Tony Abbott on Vladimir Putin Is a Leader America Can Believe In

Tony Abbott on Vladimir Putin Is a Leader America Can Believe In


Vladimir Putin has been a thorn in America’s side, but he has also won a few admirers in the land of the free. Comparisons between President Obama and the Russian leader have left many pundits and commentators wanting more of the macho head of state. Well-known former New York mayor and conservative candidate for president Rudy Giuliani said the Russian leader was decisive, a quality that made him more of a leader than the American president. For Giuliani and other conservatives, anyone except Obama might be a good alternative, even if the alternative is a tyrannical Russian president and former KGB officer who invaded a sovereign nation, has been described as “in another world” by Germany’s Angela Merkel, and has access to nuclear weapons despite seeming a bit unhinged. But on the cusp of the G20 economic forum in Australia, Prime Minister Tony Abbott has offered a very decisive alternative to the often shirtless Russian. In fact, Tony Abbott (who is also often photographed shirtless) and his robust stance on Putin has shown himself to be a leader American conservatives can believe in without any disadvantages whatsoever.

First of all, there is the fact that Abbott has not invaded anywhere and been apparently involved in the shooting down of a civilian plane. In fact, that issue is exactly what pits Putin and Abbott against each other and creates a wide variation of sympathy for the Aussie contender. When Malaysia Airlines flight MH17 was shot down, many Australians died as a result, leading the Aussie prime minister to be directly at odds with the uncooperative Russian. While Russian involvement in the tragedy is a difficult subject, Abbott has obviously decided that there is enough evidence for him to confront Putin. As he said in a press conference on Monday, he would “shirtfront” the Russian president about those Australians murdered by Russian-backed rebels.

Abbott’s strong words may need a bit of interpretation for Americans, but the concept of shirtfronting will be recognizable. According to the Australian press, a shirtfront is a strong hit in Aussie rules rugby meant to knock a player down. It is generally considered an unsportsmanlike move, but it is effective during a game and the prime minister, who is famously fit, used to play rugby, so the analogy was apt. In this case, football-loving Americans can believe in Tony Abbott because he is a leader on and off the field and is translating his experience in a beloved sport into diplomatic currency when it comes to Putin’s transgressions. Unlike the long-winded rhetorician Obama, Abbott is a man of action.

Still, there are some who are unhappy with the prime minister’s verbiage, not the least of which are the Russians. Once the context of the shirtfront remark was explained, diplomats stepped in to poo-poo the idea. The third secretary of the Russian Embassy in Canberra, Australia, reminded many that Putin has a black belt in Judo. “We admire the Australian prime minister. He’s very fit,” said the third secretary, “but the Russian president, he’s a professional judo wrestler.” That reminder set some in Australia wondering just who would win in a fight between the two world leaders, with many remembering that Abbott was a boxer in college and had laid a knock out punch on the now Aussie Treasurer Joe Hockey. The odds from the Vegas bookmakers are still being calculated, but it is obvious that the Russians are worried about a confrontation, otherwise they would not have sent someone as important as a third secretary to address the issue.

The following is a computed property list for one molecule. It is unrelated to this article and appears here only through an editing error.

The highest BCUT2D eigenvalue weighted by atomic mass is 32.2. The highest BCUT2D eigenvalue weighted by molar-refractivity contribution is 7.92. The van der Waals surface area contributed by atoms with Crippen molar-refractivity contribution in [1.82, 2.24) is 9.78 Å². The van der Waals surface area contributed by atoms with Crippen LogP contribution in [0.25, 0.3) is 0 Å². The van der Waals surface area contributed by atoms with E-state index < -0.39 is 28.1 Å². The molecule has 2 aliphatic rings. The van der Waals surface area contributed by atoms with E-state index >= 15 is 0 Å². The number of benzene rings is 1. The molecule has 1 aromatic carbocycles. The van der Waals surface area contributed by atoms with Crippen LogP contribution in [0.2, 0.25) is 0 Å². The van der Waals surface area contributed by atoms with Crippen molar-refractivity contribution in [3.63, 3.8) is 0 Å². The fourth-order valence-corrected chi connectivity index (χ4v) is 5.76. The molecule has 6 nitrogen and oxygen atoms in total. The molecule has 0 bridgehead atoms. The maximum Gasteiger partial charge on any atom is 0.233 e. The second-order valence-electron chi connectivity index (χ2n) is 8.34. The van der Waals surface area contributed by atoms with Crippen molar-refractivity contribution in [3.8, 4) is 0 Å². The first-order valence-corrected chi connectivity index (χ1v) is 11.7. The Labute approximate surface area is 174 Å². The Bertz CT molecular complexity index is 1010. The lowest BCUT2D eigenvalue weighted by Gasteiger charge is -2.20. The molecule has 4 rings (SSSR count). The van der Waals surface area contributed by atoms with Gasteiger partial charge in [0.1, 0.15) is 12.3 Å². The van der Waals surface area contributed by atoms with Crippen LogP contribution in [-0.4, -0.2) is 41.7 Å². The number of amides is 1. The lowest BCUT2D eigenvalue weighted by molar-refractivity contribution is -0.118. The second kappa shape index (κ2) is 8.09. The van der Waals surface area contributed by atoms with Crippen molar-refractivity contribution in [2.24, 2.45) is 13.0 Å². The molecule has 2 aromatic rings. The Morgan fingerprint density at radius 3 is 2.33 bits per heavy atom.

While American fans and Aussie punters are speculating about the odds, professional politicians in Australia are condemning Abbott’s comments, trying to give a balanced picture of the issue. Senator Jacquie Lambie, somewhat famous for her own press conferences, said that the prime minister exhibited bad manners with the threat to Putin. This made some observers feel uncomfortable, especially since Lambie has said on air that she was looking for a man with a big package. While the New York Times cited her as a credible commentator, Aussie outlets were led to make jokes about pots and kettles and the color black.

While Australians are feeling concerned about the manners and maturity levels of their politicians, American conservatives starved for a real leader are feeling elated at the prospect of Tony Abbott. He is just the kind of conservative they need. Except for the fact that he is Australian, American conservatives might just try to make him their 2016 presidential candidate. Unlike Putin, who has too many pesky problems to be a viable candidate for the conservative leadership, Abbott is a leader that Americans can believe in without feeling guilty about it, which is more than the Aussies who gave him a 40 percent approval rating can say.

Opinion By Lydia Bradbury


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